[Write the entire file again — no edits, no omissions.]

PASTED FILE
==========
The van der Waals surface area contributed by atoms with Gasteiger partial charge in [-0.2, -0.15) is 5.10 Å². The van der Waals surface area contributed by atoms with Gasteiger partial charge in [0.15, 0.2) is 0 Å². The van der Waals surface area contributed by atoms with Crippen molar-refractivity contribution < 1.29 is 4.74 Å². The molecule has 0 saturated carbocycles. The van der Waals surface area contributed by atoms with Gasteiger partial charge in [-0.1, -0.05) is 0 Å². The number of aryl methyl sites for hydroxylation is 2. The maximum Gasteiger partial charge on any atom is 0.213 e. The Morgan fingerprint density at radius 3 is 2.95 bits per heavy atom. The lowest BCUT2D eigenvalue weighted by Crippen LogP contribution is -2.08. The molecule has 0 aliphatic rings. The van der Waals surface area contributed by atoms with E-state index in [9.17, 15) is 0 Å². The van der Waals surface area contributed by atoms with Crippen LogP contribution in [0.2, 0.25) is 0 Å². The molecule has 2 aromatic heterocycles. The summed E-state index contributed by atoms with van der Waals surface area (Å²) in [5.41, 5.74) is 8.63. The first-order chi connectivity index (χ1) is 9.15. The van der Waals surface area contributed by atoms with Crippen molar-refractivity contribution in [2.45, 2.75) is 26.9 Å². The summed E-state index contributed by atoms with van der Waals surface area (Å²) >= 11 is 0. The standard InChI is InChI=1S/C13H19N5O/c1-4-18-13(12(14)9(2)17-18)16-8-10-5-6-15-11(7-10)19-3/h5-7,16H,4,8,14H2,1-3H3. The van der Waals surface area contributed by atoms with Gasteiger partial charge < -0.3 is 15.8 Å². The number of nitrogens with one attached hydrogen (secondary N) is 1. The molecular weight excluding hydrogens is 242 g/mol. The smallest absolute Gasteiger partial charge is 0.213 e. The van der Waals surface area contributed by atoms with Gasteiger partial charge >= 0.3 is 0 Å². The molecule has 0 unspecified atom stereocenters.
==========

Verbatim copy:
The van der Waals surface area contributed by atoms with Gasteiger partial charge in [-0.2, -0.15) is 5.10 Å². The van der Waals surface area contributed by atoms with Gasteiger partial charge in [0.15, 0.2) is 0 Å². The van der Waals surface area contributed by atoms with Crippen molar-refractivity contribution < 1.29 is 4.74 Å². The molecule has 0 saturated carbocycles. The van der Waals surface area contributed by atoms with Gasteiger partial charge in [-0.1, -0.05) is 0 Å². The number of aryl methyl sites for hydroxylation is 2. The maximum Gasteiger partial charge on any atom is 0.213 e. The Morgan fingerprint density at radius 3 is 2.95 bits per heavy atom. The lowest BCUT2D eigenvalue weighted by Crippen LogP contribution is -2.08. The molecule has 0 aliphatic rings. The van der Waals surface area contributed by atoms with E-state index in [9.17, 15) is 0 Å². The van der Waals surface area contributed by atoms with Crippen LogP contribution in [0.2, 0.25) is 0 Å². The molecule has 2 aromatic heterocycles. The summed E-state index contributed by atoms with van der Waals surface area (Å²) in [5.41, 5.74) is 8.63. The first-order chi connectivity index (χ1) is 9.15. The van der Waals surface area contributed by atoms with Crippen molar-refractivity contribution in [2.45, 2.75) is 26.9 Å². The summed E-state index contributed by atoms with van der Waals surface area (Å²) >= 11 is 0. The standard InChI is InChI=1S/C13H19N5O/c1-4-18-13(12(14)9(2)17-18)16-8-10-5-6-15-11(7-10)19-3/h5-7,16H,4,8,14H2,1-3H3. The van der Waals surface area contributed by atoms with Gasteiger partial charge < -0.3 is 15.8 Å². The number of nitrogens with one attached hydrogen (secondary N) is 1. The molecular weight excluding hydrogens is 242 g/mol. The smallest absolute Gasteiger partial charge is 0.213 e. The van der Waals surface area contributed by atoms with Gasteiger partial charge >= 0.3 is 0 Å². The molecule has 0 unspecified atom stereocenters.